Contract drugmakers invest in dosage form | April 25, 2016 Issue - Vol. 94 Issue 17 | Chemical & Engineering News
Volume 94 Issue 17 | p. 12 | News of The Week
Issue Date: April 25, 2016 | Web Date: April 21, 2016

Contract drugmakers invest in dosage form

Moves by Recipharm, others highlight merging of chemical and finished drug manufacturing
Department: Business
Keywords: outsourcing, APIs, formulation, contract development and manufacturing organization
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Recipharm’s operations will include Kemwell’s dosage formulation plant in India.
Credit: Recipharm
A factory in India.
 
Recipharm’s operations will include Kemwell’s dosage formulation plant in India.
Credit: Recipharm

Continuing a push by pharmaceutical services companies to merge chemical and finished drug manufacturing, Sweden’s Recipharm has agreed to acquire the contract pharmaceutical business of Kemwell, including facilities in Sweden, India, and the U.S., for about $210 million. The deal was announced one week after Recipharm closed on its $100 million acquisition of a 74% stake in Nitin LifeSciences, an Indian contract manufacturer of injectable drugs.

Like other recent deals, Recipharm’s two acquisitions accelerate the joining of active pharmaceutical ingredient (API) and finished drug manufacturing into single businesses. Last week, for example, Pfizer announced the launch of Pfizer CentreOne, which combines its Pfizer CentreSource API manufacturing arm with Hospira One 2 One, an injectable drug service business it acquired last year. Similarly, the recently renamed firm Alcami combines the API maker Cambridge Major Laboratories with the finished drug contractor AAIPharma Services.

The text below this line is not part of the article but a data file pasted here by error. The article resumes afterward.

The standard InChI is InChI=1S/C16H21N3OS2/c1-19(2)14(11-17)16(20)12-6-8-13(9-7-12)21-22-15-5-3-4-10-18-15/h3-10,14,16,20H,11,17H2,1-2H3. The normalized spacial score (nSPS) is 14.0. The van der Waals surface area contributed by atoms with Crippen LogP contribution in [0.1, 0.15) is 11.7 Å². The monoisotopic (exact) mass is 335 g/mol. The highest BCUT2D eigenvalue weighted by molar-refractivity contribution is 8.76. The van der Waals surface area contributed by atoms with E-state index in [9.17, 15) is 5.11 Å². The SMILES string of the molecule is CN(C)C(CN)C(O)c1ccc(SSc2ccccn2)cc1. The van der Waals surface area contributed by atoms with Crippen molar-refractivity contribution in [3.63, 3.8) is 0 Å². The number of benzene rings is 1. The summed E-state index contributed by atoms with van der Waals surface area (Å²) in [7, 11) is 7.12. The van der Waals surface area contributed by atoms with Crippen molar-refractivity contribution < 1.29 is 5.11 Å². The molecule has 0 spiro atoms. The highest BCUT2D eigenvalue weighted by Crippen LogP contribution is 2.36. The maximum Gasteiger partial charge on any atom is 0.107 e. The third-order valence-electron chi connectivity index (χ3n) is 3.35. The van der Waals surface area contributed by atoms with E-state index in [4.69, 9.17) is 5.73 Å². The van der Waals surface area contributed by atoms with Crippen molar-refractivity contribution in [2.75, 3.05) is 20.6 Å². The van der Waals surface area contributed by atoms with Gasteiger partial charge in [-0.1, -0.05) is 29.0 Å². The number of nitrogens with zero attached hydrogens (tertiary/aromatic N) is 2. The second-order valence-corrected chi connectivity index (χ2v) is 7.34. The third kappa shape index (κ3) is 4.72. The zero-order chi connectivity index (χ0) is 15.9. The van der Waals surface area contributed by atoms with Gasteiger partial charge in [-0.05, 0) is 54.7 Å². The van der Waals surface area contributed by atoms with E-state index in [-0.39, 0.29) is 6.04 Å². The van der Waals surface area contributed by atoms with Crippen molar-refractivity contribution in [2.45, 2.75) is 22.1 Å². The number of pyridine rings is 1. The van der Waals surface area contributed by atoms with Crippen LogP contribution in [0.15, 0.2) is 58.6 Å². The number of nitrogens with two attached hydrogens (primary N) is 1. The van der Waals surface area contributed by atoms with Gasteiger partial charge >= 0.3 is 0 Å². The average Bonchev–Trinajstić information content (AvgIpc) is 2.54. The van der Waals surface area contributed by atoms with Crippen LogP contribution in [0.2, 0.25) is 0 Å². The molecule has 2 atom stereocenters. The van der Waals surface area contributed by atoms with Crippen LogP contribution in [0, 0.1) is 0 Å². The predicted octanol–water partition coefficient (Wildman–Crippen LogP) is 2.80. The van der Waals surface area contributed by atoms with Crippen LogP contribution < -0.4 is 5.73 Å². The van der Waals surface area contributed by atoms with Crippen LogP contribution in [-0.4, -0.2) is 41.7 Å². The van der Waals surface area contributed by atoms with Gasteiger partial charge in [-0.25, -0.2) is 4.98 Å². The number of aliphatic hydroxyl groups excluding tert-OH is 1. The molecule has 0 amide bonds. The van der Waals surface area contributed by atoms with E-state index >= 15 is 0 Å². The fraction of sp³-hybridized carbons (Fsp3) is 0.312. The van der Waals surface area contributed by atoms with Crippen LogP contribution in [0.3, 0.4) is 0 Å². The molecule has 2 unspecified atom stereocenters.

Meanwhile, the API major Lonza is reported to be in talks to acquire Catalent, a U.S.-based finished dose and drug delivery systems contractor. Lonza’s failed attempt to acquire a similar firm, Patheon, in 2009, was among the first efforts to combine API and finished drug businesses.

At the time, the proposed deal was met with skepticism from market watchers who doubted that the two fundamentally different businesses could be effectively combined. Yet Patheon went on to merge with DSM’s pharmaceutical chemicals business in 2014.

Enrico Polastro, a fine chemicals market consultant with Arthur D. Little in Brussels, claims that the jury is still out on the effectiveness of combining API and finished product businesses, citing Patheon failure to launch an initial public offering last year.

But Jan Ramakers, another European consultant, sees the trend gaining traction where finished drug operations fit with specific strengths in API manufacturing. “Once you have something that fits your technology, including biotech, you might just as well do the formulation as well,” he says. “It is a vertical one-stop shop.”

 
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